- As a result of COVID-19, Verizon closed nearly 70 percent of its company-operated retail locations and reduced in-store service hours to promote social distancing. This resulted in a significant drop in customer activity and device volumes for the quarter. Consumer reported 525,000 wireless retail postpaid net losses in first-quarter 2020. This consisted of 307,000 phone net losses and 227,000 tablet net losses, offset by 9,000 other connected device net additions. Postpaid smartphone net losses were 167,000.
- Consumer wireless service revenues were $13.5 billion in first-quarter 2020, a 0.9 percent increase year over year.
- Total retail postpaid churn was 1.01 percent in first-quarter 2020, and retail postpaid phone churn was 0.77 percent.
- Consumer reported 59,000 Fios Internet net additions as work-from-home, in-home schooling, and other related measures increased the demand for high-quality broadband offerings. Consumer reported 84,000 Fios Video net losses in first-quarter 2020, reflecting the ongoing shift from traditional linear video to over-the-top offerings.
- In first-quarter 2020, segment operating income was $7.3 billion, an increase of 0.4 percent year over year, and segment operating income margin was 33.5 percent, an increase from 32.7 percent in first-quarter 2019. Segment EBITDA (non-GAAP) totaled $10.1 billion in first-quarter 2020, a decrease of 0.4 percent year over year. Segment EBITDA margin (non-GAAP) was 46.4 percent in first-quarter 2020, up from 45.8 percent in first-quarter 2019.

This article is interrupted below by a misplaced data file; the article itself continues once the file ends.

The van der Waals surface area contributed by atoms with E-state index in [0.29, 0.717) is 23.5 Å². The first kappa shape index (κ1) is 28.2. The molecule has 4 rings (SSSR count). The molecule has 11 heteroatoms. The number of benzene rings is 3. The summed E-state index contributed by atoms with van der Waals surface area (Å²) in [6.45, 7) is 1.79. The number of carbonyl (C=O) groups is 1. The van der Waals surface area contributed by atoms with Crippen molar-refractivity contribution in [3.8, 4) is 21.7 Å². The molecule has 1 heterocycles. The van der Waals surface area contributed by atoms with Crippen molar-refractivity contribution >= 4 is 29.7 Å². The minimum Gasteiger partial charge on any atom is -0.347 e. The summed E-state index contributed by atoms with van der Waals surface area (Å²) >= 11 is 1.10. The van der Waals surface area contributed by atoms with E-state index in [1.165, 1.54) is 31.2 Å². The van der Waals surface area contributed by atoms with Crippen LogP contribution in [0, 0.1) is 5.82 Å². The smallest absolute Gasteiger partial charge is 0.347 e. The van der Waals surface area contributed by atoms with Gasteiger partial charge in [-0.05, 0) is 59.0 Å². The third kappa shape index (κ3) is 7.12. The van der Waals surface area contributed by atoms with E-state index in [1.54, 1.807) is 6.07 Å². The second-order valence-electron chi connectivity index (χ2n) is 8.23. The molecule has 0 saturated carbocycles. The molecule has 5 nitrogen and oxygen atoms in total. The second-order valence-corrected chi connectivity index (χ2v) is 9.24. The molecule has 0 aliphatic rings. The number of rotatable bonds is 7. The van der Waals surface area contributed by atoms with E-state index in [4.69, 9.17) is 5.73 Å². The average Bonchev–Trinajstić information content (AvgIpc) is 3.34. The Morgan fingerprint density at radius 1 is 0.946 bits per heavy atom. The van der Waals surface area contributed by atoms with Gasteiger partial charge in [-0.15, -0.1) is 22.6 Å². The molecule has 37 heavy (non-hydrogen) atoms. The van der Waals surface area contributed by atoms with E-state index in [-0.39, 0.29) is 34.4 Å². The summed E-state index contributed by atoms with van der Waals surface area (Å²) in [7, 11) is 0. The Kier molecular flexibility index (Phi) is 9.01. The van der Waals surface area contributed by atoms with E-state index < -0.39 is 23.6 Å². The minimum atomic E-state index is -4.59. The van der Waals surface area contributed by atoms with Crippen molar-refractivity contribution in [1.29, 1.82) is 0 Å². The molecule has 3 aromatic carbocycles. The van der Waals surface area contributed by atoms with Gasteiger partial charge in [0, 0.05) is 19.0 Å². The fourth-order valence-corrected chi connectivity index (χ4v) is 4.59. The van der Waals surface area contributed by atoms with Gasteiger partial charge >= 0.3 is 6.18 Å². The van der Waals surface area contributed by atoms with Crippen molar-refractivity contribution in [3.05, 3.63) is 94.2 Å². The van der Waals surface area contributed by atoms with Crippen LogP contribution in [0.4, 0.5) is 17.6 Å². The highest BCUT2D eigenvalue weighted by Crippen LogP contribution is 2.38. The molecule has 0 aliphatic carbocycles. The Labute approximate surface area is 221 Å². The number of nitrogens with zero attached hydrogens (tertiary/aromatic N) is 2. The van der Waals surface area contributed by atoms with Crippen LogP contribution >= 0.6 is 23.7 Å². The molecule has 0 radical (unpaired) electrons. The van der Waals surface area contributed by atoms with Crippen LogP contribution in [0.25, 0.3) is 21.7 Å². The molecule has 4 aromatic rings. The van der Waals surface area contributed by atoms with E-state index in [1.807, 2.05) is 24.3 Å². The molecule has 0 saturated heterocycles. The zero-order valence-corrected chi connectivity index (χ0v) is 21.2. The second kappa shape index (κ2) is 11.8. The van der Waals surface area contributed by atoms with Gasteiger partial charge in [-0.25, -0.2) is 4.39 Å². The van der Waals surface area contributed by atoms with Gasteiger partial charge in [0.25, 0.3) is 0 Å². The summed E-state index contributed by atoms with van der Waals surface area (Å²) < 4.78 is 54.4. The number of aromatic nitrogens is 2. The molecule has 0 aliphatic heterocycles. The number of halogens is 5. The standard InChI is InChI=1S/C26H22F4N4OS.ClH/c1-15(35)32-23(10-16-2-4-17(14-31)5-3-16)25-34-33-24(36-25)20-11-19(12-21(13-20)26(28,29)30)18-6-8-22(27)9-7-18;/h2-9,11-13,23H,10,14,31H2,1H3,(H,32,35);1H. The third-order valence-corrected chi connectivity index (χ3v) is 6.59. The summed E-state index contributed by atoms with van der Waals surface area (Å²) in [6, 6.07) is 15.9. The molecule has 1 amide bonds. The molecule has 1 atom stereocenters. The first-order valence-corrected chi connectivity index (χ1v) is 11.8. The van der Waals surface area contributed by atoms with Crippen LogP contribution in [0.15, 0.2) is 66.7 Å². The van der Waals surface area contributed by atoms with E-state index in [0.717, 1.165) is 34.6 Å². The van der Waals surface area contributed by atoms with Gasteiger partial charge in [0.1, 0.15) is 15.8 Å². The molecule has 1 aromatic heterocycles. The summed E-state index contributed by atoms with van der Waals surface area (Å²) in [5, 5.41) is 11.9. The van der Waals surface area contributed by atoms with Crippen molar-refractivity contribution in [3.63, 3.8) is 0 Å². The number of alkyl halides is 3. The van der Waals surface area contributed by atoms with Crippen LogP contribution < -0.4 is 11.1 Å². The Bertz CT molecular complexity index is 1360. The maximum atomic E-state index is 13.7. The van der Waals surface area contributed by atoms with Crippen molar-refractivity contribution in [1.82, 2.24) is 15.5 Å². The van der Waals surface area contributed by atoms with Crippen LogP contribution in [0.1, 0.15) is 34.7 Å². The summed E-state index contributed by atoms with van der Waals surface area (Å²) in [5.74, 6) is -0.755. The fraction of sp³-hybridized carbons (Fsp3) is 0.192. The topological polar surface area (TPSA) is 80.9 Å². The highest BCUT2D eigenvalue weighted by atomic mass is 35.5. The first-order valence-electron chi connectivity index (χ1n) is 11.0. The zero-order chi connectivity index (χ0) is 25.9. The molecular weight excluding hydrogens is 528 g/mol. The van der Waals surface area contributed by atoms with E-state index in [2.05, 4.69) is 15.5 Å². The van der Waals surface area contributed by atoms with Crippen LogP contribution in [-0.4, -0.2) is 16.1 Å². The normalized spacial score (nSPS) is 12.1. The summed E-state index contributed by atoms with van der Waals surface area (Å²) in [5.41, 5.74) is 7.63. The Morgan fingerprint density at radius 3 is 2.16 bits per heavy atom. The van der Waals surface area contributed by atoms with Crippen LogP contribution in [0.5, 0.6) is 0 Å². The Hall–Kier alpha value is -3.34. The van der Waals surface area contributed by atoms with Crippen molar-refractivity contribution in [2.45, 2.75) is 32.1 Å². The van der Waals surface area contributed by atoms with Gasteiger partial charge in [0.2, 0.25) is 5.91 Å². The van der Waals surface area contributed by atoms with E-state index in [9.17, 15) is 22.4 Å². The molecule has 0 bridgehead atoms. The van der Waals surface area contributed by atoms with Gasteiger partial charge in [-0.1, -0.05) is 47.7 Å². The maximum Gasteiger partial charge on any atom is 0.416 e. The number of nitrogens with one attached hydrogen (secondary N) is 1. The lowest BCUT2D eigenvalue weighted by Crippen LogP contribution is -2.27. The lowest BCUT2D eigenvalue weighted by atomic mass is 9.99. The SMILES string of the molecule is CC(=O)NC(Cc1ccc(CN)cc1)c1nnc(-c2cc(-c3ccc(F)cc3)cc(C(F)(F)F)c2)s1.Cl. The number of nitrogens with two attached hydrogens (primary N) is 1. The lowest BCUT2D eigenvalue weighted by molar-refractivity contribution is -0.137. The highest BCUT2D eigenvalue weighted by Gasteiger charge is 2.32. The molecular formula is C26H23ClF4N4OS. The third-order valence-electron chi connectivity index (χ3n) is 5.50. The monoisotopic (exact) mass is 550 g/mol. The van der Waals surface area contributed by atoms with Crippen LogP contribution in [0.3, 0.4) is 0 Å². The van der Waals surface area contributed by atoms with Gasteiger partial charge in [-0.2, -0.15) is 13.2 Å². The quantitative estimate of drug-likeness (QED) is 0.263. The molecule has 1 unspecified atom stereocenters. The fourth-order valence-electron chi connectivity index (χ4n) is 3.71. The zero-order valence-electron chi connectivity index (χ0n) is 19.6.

- Total Verizon Business revenues were $7.7 billion, down 0.5 percent year over year. Business trends were strong throughout first-quarter 2020. Starting in March, Business saw heightened demand for its products and services, specifically for mobility, jetpacks, VPN services and high speed circuit capacity, and experienced increased activity to support front line crisis responders, new work-from-home and home schooling arrangements, and other demands for critical connectivity services.
- Business reported 475,000 wireless retail postpaid net additions in first-quarter 2020, compared with 264,000 in first-quarter 2019. This consisted of 239,000 phone net additions, 60,000 tablet net additions, and 176,000 other connected device additions.
- Business' customer-centric approach led to an effective response to the needs of its business customers at the onset of the COVID-19 crisis. In wireless, this led to a total retail postpaid churn of 1.30 percent in first-quarter 2020, and retail postpaid phone churn of 1.02 percent.